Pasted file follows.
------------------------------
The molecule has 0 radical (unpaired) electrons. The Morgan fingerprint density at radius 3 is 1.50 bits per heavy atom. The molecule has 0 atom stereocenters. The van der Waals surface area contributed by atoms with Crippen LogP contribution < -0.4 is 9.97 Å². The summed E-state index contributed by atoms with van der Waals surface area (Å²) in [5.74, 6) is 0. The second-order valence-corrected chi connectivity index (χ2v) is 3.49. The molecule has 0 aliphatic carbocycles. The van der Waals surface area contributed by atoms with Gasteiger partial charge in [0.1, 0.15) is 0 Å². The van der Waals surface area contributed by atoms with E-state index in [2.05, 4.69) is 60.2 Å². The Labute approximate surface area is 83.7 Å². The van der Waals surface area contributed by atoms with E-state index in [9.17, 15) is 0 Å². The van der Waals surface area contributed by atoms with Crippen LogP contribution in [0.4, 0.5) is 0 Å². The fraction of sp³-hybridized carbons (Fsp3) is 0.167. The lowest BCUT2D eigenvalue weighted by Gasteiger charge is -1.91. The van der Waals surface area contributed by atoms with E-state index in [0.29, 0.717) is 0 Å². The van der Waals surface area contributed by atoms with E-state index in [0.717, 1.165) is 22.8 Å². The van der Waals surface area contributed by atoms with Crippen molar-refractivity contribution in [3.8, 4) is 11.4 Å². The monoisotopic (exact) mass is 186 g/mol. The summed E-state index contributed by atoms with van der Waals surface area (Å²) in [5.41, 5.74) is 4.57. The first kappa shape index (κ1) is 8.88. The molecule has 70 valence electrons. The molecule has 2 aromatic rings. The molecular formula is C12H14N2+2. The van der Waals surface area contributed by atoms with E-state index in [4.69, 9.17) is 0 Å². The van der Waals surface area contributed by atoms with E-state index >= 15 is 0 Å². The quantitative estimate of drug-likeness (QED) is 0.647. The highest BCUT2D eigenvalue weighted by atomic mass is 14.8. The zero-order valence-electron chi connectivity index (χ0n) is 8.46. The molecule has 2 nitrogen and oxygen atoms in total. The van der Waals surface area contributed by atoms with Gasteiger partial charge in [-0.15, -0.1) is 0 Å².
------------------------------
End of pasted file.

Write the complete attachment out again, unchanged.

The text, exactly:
The molecule has 0 radical (unpaired) electrons. The Morgan fingerprint density at radius 3 is 1.50 bits per heavy atom. The molecule has 0 atom stereocenters. The van der Waals surface area contributed by atoms with Crippen LogP contribution < -0.4 is 9.97 Å². The summed E-state index contributed by atoms with van der Waals surface area (Å²) in [5.74, 6) is 0. The second-order valence-corrected chi connectivity index (χ2v) is 3.49. The molecule has 0 aliphatic carbocycles. The van der Waals surface area contributed by atoms with Gasteiger partial charge in [0.1, 0.15) is 0 Å². The van der Waals surface area contributed by atoms with E-state index in [2.05, 4.69) is 60.2 Å². The Labute approximate surface area is 83.7 Å². The van der Waals surface area contributed by atoms with E-state index in [9.17, 15) is 0 Å². The van der Waals surface area contributed by atoms with Crippen LogP contribution in [0.4, 0.5) is 0 Å². The fraction of sp³-hybridized carbons (Fsp3) is 0.167. The lowest BCUT2D eigenvalue weighted by Gasteiger charge is -1.91. The van der Waals surface area contributed by atoms with E-state index in [0.29, 0.717) is 0 Å². The van der Waals surface area contributed by atoms with E-state index in [0.717, 1.165) is 22.8 Å². The van der Waals surface area contributed by atoms with Crippen molar-refractivity contribution in [3.8, 4) is 11.4 Å². The monoisotopic (exact) mass is 186 g/mol. The summed E-state index contributed by atoms with van der Waals surface area (Å²) in [5.41, 5.74) is 4.57. The first kappa shape index (κ1) is 8.88. The molecule has 70 valence electrons. The molecule has 2 aromatic rings. The molecular formula is C12H14N2+2. The van der Waals surface area contributed by atoms with E-state index in [4.69, 9.17) is 0 Å². The van der Waals surface area contributed by atoms with E-state index >= 15 is 0 Å². The quantitative estimate of drug-likeness (QED) is 0.647. The highest BCUT2D eigenvalue weighted by atomic mass is 14.8. The zero-order valence-electron chi connectivity index (χ0n) is 8.46. The molecule has 2 nitrogen and oxygen atoms in total. The van der Waals surface area contributed by atoms with Gasteiger partial charge in [-0.15, -0.1) is 0 Å².